Investors in the European leveraged finance market have come a long way in how seriously they take environmental, social and governance issues. That much is clear from a new study by the European Leveraged Finance Association.
The study found that just 6 percent of credit investors were using negative screening – ie, simply sifting out investments not complying with ESG policies – as their primary approach to ESG, down from 34 percent in 2019. Today, 86 percent of respondents have a far more comprehensive approach of integrating ESG factors “systematically and explicitly in the investment process”.
“The integration of ESG factors into leveraged finance investing is continuing at pace, evolving to be much closer to that of public equity markets,” said ELFA chief executive officer Sabrina Fox. “Challenges remain for investors in the sector, however, particularly with regard to availability of good quality ESG data and gaps in knowledge among key market participants.”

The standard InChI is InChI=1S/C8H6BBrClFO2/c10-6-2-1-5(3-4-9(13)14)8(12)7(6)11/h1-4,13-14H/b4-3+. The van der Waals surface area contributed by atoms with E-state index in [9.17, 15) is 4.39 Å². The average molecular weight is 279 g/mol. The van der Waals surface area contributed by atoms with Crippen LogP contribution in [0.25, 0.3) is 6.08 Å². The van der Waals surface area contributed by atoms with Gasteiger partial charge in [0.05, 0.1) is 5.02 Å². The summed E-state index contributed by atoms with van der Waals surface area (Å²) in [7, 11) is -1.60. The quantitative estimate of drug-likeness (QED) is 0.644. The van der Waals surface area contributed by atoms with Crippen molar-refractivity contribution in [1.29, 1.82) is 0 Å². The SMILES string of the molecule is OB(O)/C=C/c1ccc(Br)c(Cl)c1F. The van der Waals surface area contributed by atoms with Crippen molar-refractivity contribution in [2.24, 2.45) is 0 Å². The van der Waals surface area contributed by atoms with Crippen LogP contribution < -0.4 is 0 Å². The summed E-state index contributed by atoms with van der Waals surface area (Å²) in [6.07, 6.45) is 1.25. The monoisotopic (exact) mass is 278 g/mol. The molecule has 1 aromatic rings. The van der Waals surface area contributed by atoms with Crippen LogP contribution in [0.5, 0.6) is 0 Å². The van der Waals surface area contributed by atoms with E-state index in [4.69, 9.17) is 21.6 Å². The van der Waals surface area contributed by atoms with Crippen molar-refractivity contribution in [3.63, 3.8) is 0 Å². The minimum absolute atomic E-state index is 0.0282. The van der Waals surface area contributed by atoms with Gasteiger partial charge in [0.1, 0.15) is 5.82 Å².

Almost all investors surveyed (98 percent) said they have passed on, reduced or sold out of investments due to ESG issues in the past 12 months, with the same number citing availability of good quality data as the greatest obstacle to comprehensive ESG analysis. This is driven by gaps in knowledge of ESG and related regulations among management teams and other stakeholders, as well as limited coverage of European leveraged finance by ESG data providers.